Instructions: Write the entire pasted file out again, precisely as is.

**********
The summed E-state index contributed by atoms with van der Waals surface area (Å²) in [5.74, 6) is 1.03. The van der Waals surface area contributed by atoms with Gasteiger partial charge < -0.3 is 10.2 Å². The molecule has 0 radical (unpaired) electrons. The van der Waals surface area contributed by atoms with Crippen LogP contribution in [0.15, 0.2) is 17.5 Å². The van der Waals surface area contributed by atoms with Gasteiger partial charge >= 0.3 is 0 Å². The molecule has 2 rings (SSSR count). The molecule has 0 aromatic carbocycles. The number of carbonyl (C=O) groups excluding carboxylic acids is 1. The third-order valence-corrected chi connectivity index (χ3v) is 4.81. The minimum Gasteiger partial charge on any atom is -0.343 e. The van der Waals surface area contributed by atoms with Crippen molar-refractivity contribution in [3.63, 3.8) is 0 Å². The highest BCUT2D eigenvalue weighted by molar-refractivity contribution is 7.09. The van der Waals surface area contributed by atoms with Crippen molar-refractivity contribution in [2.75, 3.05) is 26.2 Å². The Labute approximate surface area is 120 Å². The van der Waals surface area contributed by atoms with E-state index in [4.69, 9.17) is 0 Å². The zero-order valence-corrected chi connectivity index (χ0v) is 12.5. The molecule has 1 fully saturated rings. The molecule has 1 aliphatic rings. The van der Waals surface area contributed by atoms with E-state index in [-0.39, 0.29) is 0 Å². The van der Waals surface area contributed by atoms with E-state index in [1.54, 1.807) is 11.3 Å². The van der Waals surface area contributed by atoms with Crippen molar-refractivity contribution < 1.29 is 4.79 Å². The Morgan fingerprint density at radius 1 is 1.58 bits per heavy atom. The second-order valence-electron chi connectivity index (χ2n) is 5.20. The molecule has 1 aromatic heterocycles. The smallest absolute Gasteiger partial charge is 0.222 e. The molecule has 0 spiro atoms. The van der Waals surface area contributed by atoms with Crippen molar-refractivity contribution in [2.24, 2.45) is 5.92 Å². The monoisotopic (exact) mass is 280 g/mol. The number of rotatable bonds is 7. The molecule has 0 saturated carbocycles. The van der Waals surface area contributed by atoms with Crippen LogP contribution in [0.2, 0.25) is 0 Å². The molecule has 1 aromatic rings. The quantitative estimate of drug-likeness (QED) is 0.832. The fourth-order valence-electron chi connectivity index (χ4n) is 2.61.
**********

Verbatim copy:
The summed E-state index contributed by atoms with van der Waals surface area (Å²) in [5.74, 6) is 1.03. The van der Waals surface area contributed by atoms with Gasteiger partial charge < -0.3 is 10.2 Å². The molecule has 0 radical (unpaired) electrons. The van der Waals surface area contributed by atoms with Crippen LogP contribution in [0.15, 0.2) is 17.5 Å². The van der Waals surface area contributed by atoms with Gasteiger partial charge >= 0.3 is 0 Å². The molecule has 2 rings (SSSR count). The molecule has 0 aromatic carbocycles. The number of carbonyl (C=O) groups excluding carboxylic acids is 1. The third-order valence-corrected chi connectivity index (χ3v) is 4.81. The minimum Gasteiger partial charge on any atom is -0.343 e. The van der Waals surface area contributed by atoms with Crippen molar-refractivity contribution in [3.63, 3.8) is 0 Å². The highest BCUT2D eigenvalue weighted by molar-refractivity contribution is 7.09. The van der Waals surface area contributed by atoms with Crippen molar-refractivity contribution in [2.75, 3.05) is 26.2 Å². The Labute approximate surface area is 120 Å². The van der Waals surface area contributed by atoms with E-state index in [4.69, 9.17) is 0 Å². The zero-order valence-corrected chi connectivity index (χ0v) is 12.5. The molecule has 1 fully saturated rings. The molecule has 1 aliphatic rings. The van der Waals surface area contributed by atoms with E-state index in [-0.39, 0.29) is 0 Å². The van der Waals surface area contributed by atoms with E-state index in [1.54, 1.807) is 11.3 Å². The van der Waals surface area contributed by atoms with Crippen molar-refractivity contribution < 1.29 is 4.79 Å². The Morgan fingerprint density at radius 1 is 1.58 bits per heavy atom. The second-order valence-electron chi connectivity index (χ2n) is 5.20. The molecule has 1 aromatic heterocycles. The smallest absolute Gasteiger partial charge is 0.222 e. The molecule has 0 spiro atoms. The van der Waals surface area contributed by atoms with Crippen molar-refractivity contribution in [2.24, 2.45) is 5.92 Å². The monoisotopic (exact) mass is 280 g/mol. The number of rotatable bonds is 7. The molecule has 0 saturated carbocycles. The van der Waals surface area contributed by atoms with Crippen LogP contribution in [0.2, 0.25) is 0 Å². The molecule has 1 aromatic rings. The quantitative estimate of drug-likeness (QED) is 0.832. The fourth-order valence-electron chi connectivity index (χ4n) is 2.61.